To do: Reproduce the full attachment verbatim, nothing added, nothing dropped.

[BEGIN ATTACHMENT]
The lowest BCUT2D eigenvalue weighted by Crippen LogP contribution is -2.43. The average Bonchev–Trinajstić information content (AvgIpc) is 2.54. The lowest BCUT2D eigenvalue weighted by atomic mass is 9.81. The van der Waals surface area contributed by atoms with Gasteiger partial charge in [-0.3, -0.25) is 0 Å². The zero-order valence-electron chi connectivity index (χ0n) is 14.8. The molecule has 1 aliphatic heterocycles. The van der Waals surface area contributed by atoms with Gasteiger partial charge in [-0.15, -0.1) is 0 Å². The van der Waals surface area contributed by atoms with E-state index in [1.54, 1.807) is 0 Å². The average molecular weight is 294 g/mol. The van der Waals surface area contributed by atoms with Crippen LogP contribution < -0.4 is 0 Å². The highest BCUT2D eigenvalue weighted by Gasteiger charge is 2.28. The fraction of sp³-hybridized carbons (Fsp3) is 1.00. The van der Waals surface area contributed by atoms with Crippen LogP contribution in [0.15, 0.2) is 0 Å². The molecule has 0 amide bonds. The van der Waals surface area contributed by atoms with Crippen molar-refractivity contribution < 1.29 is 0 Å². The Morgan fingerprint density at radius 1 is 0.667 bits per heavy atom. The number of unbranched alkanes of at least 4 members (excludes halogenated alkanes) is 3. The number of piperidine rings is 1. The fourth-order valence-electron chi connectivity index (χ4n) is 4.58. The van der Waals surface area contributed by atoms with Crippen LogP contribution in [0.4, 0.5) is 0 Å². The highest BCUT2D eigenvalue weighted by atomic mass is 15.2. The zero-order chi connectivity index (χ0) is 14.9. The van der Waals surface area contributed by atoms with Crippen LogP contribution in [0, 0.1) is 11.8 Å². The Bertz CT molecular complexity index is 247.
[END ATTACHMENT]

The lowest BCUT2D eigenvalue weighted by Crippen LogP contribution is -2.43. The average Bonchev–Trinajstić information content (AvgIpc) is 2.54. The lowest BCUT2D eigenvalue weighted by atomic mass is 9.81. The van der Waals surface area contributed by atoms with Gasteiger partial charge in [-0.3, -0.25) is 0 Å². The zero-order valence-electron chi connectivity index (χ0n) is 14.8. The molecule has 1 aliphatic heterocycles. The van der Waals surface area contributed by atoms with Gasteiger partial charge in [-0.15, -0.1) is 0 Å². The van der Waals surface area contributed by atoms with E-state index in [1.54, 1.807) is 0 Å². The average molecular weight is 294 g/mol. The van der Waals surface area contributed by atoms with Crippen LogP contribution < -0.4 is 0 Å². The highest BCUT2D eigenvalue weighted by Gasteiger charge is 2.28. The fraction of sp³-hybridized carbons (Fsp3) is 1.00. The van der Waals surface area contributed by atoms with Crippen LogP contribution in [0.15, 0.2) is 0 Å². The molecule has 0 amide bonds. The van der Waals surface area contributed by atoms with Crippen molar-refractivity contribution < 1.29 is 0 Å². The Morgan fingerprint density at radius 1 is 0.667 bits per heavy atom. The number of unbranched alkanes of at least 4 members (excludes halogenated alkanes) is 3. The number of piperidine rings is 1. The fourth-order valence-electron chi connectivity index (χ4n) is 4.58. The van der Waals surface area contributed by atoms with Crippen LogP contribution in [0.4, 0.5) is 0 Å². The highest BCUT2D eigenvalue weighted by atomic mass is 15.2. The zero-order chi connectivity index (χ0) is 14.9. The van der Waals surface area contributed by atoms with Crippen LogP contribution in [0, 0.1) is 11.8 Å². The Bertz CT molecular complexity index is 247.